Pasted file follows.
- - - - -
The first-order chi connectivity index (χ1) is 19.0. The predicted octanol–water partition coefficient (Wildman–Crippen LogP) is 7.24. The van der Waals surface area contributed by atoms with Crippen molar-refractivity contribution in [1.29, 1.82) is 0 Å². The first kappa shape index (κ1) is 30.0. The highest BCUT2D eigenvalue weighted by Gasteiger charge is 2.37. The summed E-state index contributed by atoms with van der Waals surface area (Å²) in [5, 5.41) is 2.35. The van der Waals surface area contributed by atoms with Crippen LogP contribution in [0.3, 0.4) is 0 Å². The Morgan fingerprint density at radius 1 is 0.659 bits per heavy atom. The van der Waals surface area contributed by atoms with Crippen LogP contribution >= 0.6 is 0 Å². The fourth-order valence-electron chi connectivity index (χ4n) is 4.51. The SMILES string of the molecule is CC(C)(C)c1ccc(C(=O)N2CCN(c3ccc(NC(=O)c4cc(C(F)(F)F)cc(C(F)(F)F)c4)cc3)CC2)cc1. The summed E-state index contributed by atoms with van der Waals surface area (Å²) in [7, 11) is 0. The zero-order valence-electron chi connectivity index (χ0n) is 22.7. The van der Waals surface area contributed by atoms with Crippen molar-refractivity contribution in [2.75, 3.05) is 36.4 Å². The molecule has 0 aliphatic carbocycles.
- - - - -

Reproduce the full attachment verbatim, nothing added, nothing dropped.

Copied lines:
The first-order chi connectivity index (χ1) is 19.0. The predicted octanol–water partition coefficient (Wildman–Crippen LogP) is 7.24. The van der Waals surface area contributed by atoms with Crippen molar-refractivity contribution in [1.29, 1.82) is 0 Å². The first kappa shape index (κ1) is 30.0. The highest BCUT2D eigenvalue weighted by Gasteiger charge is 2.37. The summed E-state index contributed by atoms with van der Waals surface area (Å²) in [5, 5.41) is 2.35. The van der Waals surface area contributed by atoms with Crippen LogP contribution in [0.3, 0.4) is 0 Å². The Morgan fingerprint density at radius 1 is 0.659 bits per heavy atom. The van der Waals surface area contributed by atoms with Crippen LogP contribution >= 0.6 is 0 Å². The fourth-order valence-electron chi connectivity index (χ4n) is 4.51. The SMILES string of the molecule is CC(C)(C)c1ccc(C(=O)N2CCN(c3ccc(NC(=O)c4cc(C(F)(F)F)cc(C(F)(F)F)c4)cc3)CC2)cc1. The summed E-state index contributed by atoms with van der Waals surface area (Å²) in [7, 11) is 0. The zero-order valence-electron chi connectivity index (χ0n) is 22.7. The van der Waals surface area contributed by atoms with Crippen molar-refractivity contribution in [2.75, 3.05) is 36.4 Å². The molecule has 0 aliphatic carbocycles.